On the Benefits of Contractual Inefficiency in Quality-Differentiated Markets
University of Bologna - Department of Economics
National Institute for Agricultural Research (INRA) - Grenoble Applied Economic Laboratory; University of Grenoble
February 14, 2013
Contractual inefficiencies within supply chains increase an input price above its marginal cost, therefore they are considered detrimental to consumer surplus. We argue that such inefficiencies may be beneficial to consumers in quality-differentiated markets where the "finiteness property" holds. Indeed, enhancing efficiency in high-quality supply chains through vertical integration may adversely affect the market structure by driving low-quality chains out of the market, and, consequently reduce consumer surplus. Due to the finiteness property, (counter-)integration in the low-quality channel does not allow this channel to be in business. Our result holds both with secret and public contracts, and with buyer power.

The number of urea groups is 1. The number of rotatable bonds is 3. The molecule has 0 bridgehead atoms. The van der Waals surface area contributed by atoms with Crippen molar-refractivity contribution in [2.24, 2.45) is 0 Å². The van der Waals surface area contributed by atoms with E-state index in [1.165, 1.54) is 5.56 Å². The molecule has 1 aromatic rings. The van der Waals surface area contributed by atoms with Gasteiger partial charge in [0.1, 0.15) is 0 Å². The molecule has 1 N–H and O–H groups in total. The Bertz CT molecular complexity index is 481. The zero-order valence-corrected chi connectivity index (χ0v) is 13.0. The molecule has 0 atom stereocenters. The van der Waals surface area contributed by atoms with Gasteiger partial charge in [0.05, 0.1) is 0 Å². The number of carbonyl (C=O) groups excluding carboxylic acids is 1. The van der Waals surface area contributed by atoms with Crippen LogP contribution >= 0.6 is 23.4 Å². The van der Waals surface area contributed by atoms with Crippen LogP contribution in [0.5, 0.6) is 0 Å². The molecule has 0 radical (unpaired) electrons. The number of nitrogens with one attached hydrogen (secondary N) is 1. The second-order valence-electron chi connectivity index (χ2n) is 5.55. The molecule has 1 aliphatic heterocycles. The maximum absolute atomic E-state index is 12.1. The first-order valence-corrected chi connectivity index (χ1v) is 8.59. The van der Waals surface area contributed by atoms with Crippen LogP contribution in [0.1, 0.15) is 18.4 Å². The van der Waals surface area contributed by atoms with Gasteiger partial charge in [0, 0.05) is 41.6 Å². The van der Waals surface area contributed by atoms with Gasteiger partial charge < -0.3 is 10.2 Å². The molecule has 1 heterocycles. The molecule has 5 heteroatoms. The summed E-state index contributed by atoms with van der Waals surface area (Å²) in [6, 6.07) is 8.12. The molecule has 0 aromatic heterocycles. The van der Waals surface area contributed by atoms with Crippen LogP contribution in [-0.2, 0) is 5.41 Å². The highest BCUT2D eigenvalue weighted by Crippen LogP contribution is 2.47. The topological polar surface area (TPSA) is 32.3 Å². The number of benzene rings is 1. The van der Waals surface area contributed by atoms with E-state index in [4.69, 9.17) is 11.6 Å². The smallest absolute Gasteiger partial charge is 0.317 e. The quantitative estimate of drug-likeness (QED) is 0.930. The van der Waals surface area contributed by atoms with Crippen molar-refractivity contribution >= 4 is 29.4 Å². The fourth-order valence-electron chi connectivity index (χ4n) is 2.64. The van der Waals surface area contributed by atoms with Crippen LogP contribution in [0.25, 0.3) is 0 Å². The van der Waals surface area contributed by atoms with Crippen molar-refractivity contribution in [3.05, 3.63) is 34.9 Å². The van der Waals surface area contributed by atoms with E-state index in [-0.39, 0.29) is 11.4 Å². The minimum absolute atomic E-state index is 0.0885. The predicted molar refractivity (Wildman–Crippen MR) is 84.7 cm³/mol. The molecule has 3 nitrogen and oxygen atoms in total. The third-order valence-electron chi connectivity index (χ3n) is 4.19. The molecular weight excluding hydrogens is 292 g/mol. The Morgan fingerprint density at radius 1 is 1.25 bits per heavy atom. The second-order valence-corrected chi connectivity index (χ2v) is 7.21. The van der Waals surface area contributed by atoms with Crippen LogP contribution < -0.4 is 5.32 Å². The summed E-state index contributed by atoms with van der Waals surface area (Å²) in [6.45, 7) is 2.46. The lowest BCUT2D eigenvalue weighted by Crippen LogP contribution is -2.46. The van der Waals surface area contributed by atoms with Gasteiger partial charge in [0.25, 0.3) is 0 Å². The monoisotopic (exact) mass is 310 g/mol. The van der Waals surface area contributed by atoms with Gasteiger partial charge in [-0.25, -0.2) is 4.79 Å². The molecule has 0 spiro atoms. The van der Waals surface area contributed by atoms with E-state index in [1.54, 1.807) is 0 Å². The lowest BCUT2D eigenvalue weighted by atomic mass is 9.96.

Number of Pages in PDF File: 20
Keywords: Vertical product differentiation, vertical integration, linear tariff, two-part tariff, consumer surplus.
JEL Classification: L13, L22, L4
Date posted: April 28, 2012 ; Last revised: February 20, 2013